No approach gets to outperform through every phase of each investment cycle, so thinking people must accept that.
We exercise allocation discipline and are not able to buy assets that measure as egregiously overvalued because doing so knowingly is negligent and highly likely to end in financial losses for ourselves and the clients who trust us with their life savings.
If we have no meaningful investment rules or restrictions, then we are straight-up gamblers, and the house will eventually take our money.
Every so often I receive angry messages from blog readers who insist I am wrong to be bearish of stocks and corporate bonds. My first point would be, no one has to read my thoughts. If one is confident in their own investment rules and assessments, they should be content to follow them and make their own management decisions. Sending angry messages to me is a complete waste of time.
Second, I am a fundamental financial analyst, and my partner a technical analyst, and the rule set we adopted when we founded our asset management firm is fundamentally and technically based and drawn from 200 years of historical analysis, and 30 years of live experience as money managers. We don't change our rules when our measurements signal negative investment prospects, and, no, prospects do not get better the more overvalued assets become - quite the opposite.
No approach gets to outperform through every phase of each investment cycle, so thinking people must accept that. We exercise allocation discipline and are not able to buy assets that measure as egregiously overvalued because doing so knowingly is negligent and highly likely to end in financial losses for ourselves and the clients who trust us with their life savings. Again, being angry with us for doing the job we are trained and hired to do, makes no sense.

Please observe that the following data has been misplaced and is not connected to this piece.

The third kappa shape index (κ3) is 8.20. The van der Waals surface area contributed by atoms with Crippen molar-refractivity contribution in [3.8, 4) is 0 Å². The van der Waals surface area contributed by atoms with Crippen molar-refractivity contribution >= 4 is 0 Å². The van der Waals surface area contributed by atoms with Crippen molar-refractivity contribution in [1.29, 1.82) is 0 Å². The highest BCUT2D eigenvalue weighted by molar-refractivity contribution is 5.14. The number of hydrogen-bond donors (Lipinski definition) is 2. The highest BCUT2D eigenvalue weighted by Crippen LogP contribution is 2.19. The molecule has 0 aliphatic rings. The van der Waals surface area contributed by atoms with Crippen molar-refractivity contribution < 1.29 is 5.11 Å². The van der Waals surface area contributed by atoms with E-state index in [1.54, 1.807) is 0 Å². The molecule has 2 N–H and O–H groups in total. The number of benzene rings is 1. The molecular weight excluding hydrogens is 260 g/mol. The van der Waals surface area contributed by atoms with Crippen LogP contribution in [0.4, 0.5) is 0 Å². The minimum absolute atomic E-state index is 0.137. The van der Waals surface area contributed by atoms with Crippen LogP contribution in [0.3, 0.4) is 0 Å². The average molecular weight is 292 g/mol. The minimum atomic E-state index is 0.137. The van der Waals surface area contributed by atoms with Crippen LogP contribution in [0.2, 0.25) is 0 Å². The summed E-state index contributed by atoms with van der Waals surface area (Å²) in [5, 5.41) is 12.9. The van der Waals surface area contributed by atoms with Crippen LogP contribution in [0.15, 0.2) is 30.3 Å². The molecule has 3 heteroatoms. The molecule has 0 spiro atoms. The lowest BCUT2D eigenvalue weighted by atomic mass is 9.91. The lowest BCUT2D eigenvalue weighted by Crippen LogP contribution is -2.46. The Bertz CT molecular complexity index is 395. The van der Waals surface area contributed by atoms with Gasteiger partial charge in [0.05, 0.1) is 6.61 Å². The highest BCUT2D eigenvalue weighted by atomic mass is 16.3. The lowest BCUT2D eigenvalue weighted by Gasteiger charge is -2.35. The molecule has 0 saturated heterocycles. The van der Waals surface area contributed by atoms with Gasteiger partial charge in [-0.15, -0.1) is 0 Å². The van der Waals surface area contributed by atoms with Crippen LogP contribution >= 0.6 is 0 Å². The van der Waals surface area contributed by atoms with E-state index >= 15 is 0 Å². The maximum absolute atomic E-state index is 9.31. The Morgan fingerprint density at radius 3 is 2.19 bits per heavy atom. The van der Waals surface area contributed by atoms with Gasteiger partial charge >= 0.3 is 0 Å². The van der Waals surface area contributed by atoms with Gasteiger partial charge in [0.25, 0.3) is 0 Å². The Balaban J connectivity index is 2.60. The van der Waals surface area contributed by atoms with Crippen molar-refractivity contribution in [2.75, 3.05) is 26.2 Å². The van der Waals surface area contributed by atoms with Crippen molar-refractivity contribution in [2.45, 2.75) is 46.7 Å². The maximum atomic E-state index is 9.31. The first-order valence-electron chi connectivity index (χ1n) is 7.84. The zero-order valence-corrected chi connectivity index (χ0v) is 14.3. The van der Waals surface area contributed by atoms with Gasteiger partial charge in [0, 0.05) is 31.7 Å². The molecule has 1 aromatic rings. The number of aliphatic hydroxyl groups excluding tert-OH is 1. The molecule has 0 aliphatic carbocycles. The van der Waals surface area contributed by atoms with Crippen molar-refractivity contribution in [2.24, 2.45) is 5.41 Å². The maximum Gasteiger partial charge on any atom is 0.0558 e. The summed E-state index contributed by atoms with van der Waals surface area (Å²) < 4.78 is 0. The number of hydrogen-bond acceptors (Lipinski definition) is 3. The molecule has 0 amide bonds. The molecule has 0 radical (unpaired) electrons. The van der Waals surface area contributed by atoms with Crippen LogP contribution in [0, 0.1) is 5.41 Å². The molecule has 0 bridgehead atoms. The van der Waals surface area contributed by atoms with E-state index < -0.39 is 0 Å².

Facts will be faced one way and another, and reality exists whether we acknowledge it or not. If we have no meaningful investment rules or restrictions, then we are straight-up gamblers, and the house will eventually take our money; believing or hoping otherwise is illogical.
We have all lived through a record asset price expansion cycle since 2009, and that makes return prospects over the next decade much worse not better-accept this truth, or not.
This table of historically relevant valuation metrics for S&P 500 stocks speaks for itself. The first seven ratios average in the rarified 85 to 99th percentile of historical incidents, and the last two register in the lower half and third of historical yields (because prices are so high).
The next chart plots the price to cyclically adjusted backward-looking earnings expansion and contraction cycles in US stocks since 1881. Here, we can see that the current multiple expansion cycle matches 1921 to 1929 and is second only to the 1982 to 2000 expansion. In addition, we can see that every single expansion cycle has been followed by a contraction cycle of similar magnitude, which corrected valuations from above the long-term mean to well below it - hence restoring the long-term mean. It's just the way it works.
In terms of price to sales, shown here since 1990, we can see that the current expansion (in red) has surpassed the previous all-time bubble peak of 2000, even as it remains below the delirious price to forward estimated earnings top of 2000 (in black), whereafter stocks tanked and spent a decade trying to make back losses.
In the final chart below, we can see that the tech-heavy NASDAQ (in blue) has outperformed the S&P (in orange) this cycle by even more than the tech bubble of 1998 to 2000. As Lance Roberts points out today, both markets are now trading more than 3-standard deviations above their 200-week moving averages in one of just four other such extreme and short-lived occurrences of the past 25 years (blue boxes).
Meanwhile, present holders face massive downside, most with little ability to tolerate losses or even modest returns going forward.
Last month, John Hussman offered the following performance summary of the most widely held "blue-chip" stocks following the three most comparable valuation extremes in history. Holding funds, ETFs or managed accounts of them is not defensive.
"The delusion was that these companies were so good that it didn't matter what you paid for them; their inexorable growth would bail you out." - Forbes Magazine, 1977, The Nifty Fifty Revisited
This the reality currently priced into stocks; denial is no antidote. As they say in the casinos, "Know your limit, play within it."
Disclosure: No positions
Editor's Note: The summary bullets for this article were chosen by Seeking Alpha editors.